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The total harmonic distortion, or THD, of a signal is a measurement of the harmonic distortion present and is defined as the ratio of the sum of the powers of all harmonic components to the power of the fundamental frequency. THD is used to characterize the linearity of audio systems and the power quality of electric power systems.
In audio systems, lower THD means the components in a loudspeaker, amplifier or microphone or other equipment produce a more accurate reproduction by reducing harmonics added by electronics and audio media.
In power systems, lower THD means reduction in peak currents, heating, emissions, and core loss in motors.
To understand a system with an input and an output, such as an audio amplifier, we start with an ideal system where the transfer function is linear and time-invariant. When a signal passes through a non-ideal, non-linear device, additional content is added at the harmonics of the original frequencies. THD is a measurement of the extent of that distortion.
When the input is a pure sine wave, the measurement is most commonly the ratio of the sum of the powers of all higher harmonic frequencies to the power at the first harmonic, or fundamental, frequency:
which can equivalently be written as
if there is no source of power other than the signal and its harmonics.
Measurements based on amplitudes (e.g. voltage or current) must be converted to powers to make addition of harmonics distortion meaningful. For a voltage signal, for example, the ratio of the squares of the RMS voltages is equivalent to the power ratio:
where Vi is the RMS voltage of ith harmonic and i = 1 is the fundamental frequency.
THD is also commonly defined as an amplitude ratio rather than a power ratio, resulting in a definition of THD which is the square root of that given above:
This latter definition is commonly used in audio distortion (percentage THD) specifications. It is unfortunate that these two conflicting definitions of THD (one as a power ratio and the other as an amplitude ratio) are both in common usage.
As a result, THD is a non-standardized specification and the results between manufacturers are not easily comparable. Since individual harmonic amplitudes are measured, it is required that the manufacturer disclose the test signal frequency range, level and gain conditions, and number of measurements taken. It is possible to measure the full 20–20 kHz range using a sweep. For all signal processing equipment, except microphone preamplifiers, the preferred gain setting is unity. For microphone preamplifiers, standard practice is to use maximum gain.
Measurements for calculating the THD are made at the output of a device under specified conditions. The THD is usually expressed in percent as distortion factor or in dB relative to the fundamental as distortion attenuation.
THD+N means total harmonic distortion plus noise. This measurement is much more common and more comparable between devices. It is usually measured by inputting a sine wave, notch filtering the output, and comparing the ratio between the output signal with and without the sine wave:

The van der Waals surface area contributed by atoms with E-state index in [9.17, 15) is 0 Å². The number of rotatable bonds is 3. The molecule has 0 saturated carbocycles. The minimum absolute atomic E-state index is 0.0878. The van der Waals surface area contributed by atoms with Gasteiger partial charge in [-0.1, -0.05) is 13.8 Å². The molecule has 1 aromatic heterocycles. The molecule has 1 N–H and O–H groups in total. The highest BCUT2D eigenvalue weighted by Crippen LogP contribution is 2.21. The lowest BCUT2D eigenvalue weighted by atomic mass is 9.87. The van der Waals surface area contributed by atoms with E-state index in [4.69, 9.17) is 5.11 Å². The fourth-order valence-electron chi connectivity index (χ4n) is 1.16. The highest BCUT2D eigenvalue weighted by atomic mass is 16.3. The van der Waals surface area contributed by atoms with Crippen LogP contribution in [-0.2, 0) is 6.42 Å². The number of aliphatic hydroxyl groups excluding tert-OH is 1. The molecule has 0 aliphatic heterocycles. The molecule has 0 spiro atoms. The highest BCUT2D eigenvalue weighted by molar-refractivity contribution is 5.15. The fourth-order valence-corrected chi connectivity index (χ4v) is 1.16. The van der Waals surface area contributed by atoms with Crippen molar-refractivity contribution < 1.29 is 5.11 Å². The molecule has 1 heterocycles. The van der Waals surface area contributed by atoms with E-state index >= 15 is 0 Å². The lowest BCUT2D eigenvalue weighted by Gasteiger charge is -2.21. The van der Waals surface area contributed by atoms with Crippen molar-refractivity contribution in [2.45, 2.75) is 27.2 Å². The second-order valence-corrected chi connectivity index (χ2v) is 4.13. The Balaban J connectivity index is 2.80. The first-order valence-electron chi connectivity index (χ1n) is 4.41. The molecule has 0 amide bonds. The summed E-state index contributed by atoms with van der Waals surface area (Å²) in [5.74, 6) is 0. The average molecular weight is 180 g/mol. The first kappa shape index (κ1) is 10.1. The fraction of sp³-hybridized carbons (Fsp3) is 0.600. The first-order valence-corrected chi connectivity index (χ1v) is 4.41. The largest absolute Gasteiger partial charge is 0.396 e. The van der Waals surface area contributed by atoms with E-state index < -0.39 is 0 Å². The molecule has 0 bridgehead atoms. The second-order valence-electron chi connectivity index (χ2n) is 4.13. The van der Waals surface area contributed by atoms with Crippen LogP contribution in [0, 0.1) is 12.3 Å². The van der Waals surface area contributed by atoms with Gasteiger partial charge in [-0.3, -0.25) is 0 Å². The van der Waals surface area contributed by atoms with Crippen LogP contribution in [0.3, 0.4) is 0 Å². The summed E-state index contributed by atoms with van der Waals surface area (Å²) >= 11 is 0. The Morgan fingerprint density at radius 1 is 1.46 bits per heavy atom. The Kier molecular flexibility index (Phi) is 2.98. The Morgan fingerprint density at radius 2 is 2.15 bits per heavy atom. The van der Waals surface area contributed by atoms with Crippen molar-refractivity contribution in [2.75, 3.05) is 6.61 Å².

A meaningful measurement must include the bandwidth of measurement. This measurement includes effects from intermodulation distortion, and so on, in addition to harmonic distortion. In Europe, it is preferable to apply a ITU-R BS.468 weighed curve, which is intended to accentuate what is most audible to the human ear, contributing to a more accurate measurement. However, as the weight of the curve adds 12 dB of gain to the critical midband, making THD+N measurements bigger, manufacturers object to its use and have widely prevented its adoption in American and Asian markets.
The distortion of a waveform relative to a pure sinewave can be measured either by using a THD analyzer to analyse the output wave into its constituent harmonics and noting the amplitude of each relative to the fundamental; or by cancelling out the fundamental with a notch filter and measuring the remaining signal, which will be total aggregate harmonic distortion plus noise.
Given a sinewave generator of very low inherent distortion, it can be used as input to amplification equipment, whose distortion at different frequencies and signal levels can be measured by examining the output waveform.
There is electronic equipment both to generate sinewaves and to measure distortion; but a general-purpose digital computer equipped with a sound card can carry out harmonic analysis with suitable software. Different software can be used to generate sinewaves, but the inherent distortion may be too high for measurement of very low-distortion amplifiers.
For many purposes different types of harmonics are not equivalent. For instance, crossover distortion at a given THD is much more audible than clipping distortion at the same THD, since the harmonics produced are at higher frequencies. A single THD number is inadequate to specify audibility, and must be interpreted with care. Taking THD measurements at different output levels would expose whether the distortion is clipping (which increases with level) or crossover (which decreases with level).
THD is an average of a number of harmonics equally weighted, even though research performed decades ago identifies that lower order harmonics are harder to hear at the same level, compared with higher order ones. In addition, even order harmonics are said to be generally harder to hear than odd order. A number of formulas that attempt to correlate THD with actual audibility have been published, however none have gained mainstream use.